Baking Polymer Clay
How to choose an oven for baking polymer clay
In this tutorial you will find the following information:
To read about safety tips for baking polymer clay, please refer to my Safety page.
- How to choose an oven
- How to check accuracy of your oven
- Baking temperature for various polymer clay brands
- Baking time for polymer clay
- What to bake your polymer clay items on
- Additional tips and tricks for successful polymer clay baking
To bake your polymer clay creations, you will need an oven that can be accurately programmed to generate temperatures between 215°F (102°C) to 325°F (163°C). This range covers the baking temperatures for all existing brands of polymer clay.
You can use a regular oven, a toaster, a convection oven, or a special oven for polymer clay (available in most craft stores in the polymer clay section). Do not
use a microwave oven to cure polymer clay.
It is acceptable to use a regular kitchen oven if you are not baking polymer clay too often or if you have a tall item to bake (a vase, for example). However, if you are planning to work with polymer clay a lot, consider buying a separate oven. The slight odor released during baking polymer clay may be adsorbed by the walls of your oven. As a result, you may notice the polymer clay smell the next time you use the oven for baking food. That is why it is better to have a dedicated polymer clay oven. Please refer to my Safety
page for more information.
Please refer to the Additional Tips and Tricks
section at the end of this page for more information about controlling the polymer clay odor during baking.
How to check accuracy of an oven for baking polymer clay
As I said before, ideally, the oven for polymer clay has to be accurate. This means that when you set it up to a certain temperature, the oven shall produce this particular temperature. In reality, however, most ovens are slightly off. For example, my oven under-heats, so in order to have 300°F in it, I have to set it up to 315°F. That is why, before using your oven to bake a polymer clay object for the first time, you have to check its actual temperature against the set temperature (and plan to adjust it accordingly, if necessary). Do not trust the built-in thermometer. Use a separate one, such as a special thermometer for polymer clay baking (available in craft stores in polymer clay sections and online). You may also use a candy thermometer or a stand-alone oven thermometer.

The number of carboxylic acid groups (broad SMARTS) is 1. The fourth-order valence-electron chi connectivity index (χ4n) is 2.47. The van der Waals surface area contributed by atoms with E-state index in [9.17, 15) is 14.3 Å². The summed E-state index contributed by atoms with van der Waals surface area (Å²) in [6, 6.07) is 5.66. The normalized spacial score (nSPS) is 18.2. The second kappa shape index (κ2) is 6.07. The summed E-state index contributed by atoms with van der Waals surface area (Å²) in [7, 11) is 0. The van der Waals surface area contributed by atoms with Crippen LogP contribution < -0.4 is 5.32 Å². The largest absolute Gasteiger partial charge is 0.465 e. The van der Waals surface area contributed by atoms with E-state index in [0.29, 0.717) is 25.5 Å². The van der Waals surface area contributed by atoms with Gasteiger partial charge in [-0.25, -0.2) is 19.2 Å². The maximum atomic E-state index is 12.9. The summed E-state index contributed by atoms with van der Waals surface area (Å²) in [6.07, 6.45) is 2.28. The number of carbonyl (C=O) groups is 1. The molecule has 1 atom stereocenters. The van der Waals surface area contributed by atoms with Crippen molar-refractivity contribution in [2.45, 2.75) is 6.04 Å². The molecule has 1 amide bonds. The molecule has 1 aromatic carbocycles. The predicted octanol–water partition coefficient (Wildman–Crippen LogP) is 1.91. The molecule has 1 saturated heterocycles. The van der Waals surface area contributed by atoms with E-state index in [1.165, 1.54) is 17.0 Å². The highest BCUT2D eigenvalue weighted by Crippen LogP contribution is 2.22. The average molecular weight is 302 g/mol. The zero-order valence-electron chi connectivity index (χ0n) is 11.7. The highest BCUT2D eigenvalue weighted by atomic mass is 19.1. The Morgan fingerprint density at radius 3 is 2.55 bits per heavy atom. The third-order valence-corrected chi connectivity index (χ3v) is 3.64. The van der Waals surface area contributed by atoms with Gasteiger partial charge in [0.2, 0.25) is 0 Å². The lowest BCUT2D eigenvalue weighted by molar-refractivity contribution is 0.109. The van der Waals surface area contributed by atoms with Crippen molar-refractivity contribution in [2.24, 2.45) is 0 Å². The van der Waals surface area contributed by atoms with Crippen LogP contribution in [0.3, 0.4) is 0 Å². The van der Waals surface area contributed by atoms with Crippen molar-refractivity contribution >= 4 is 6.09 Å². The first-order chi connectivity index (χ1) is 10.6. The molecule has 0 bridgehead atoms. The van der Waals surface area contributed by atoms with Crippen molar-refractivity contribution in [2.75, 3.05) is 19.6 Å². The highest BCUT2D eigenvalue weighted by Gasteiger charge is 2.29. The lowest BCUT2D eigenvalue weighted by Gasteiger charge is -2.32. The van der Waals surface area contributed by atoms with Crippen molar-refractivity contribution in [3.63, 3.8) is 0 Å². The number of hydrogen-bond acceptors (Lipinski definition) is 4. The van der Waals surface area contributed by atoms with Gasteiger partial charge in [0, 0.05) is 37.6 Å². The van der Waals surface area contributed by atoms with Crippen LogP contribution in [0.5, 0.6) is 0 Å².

Also, keep in mind that different sections of the oven usually reach slightly different temperatures during baking. The middle section is usually the best place. Spots close to the heating elements get hotter, while those close to the front door are usually colder. Plan to use the middle part of the oven for baking your polymer clay items, and place your stand-alone thermometer in this part of your oven as well.
To properly check the oven temperature, first wait until the oven indicates that it has reached the set temperature. If your oven does not have this feature, wait for about 20 to 30 minutes from the time it is on. At this point, you may read your stand-alone thermometer and compare it to the oven setting. Leave the thermometer in the oven and read it a few more times over the next 30 minutes to check for any temperature spikes. If the fluctuation range is too wide (more than a few degrees), you need to find another oven. If the oven holds temperature well, but the actual temperature differs from the set value, adjust the set temperature as needed.
To be thorough, repeat the procedure above at the new setting. Once you find the corrected setting, write it down and use it every time when you set up your oven. Re-check once a year or if you notice any changes in the oven's performance.
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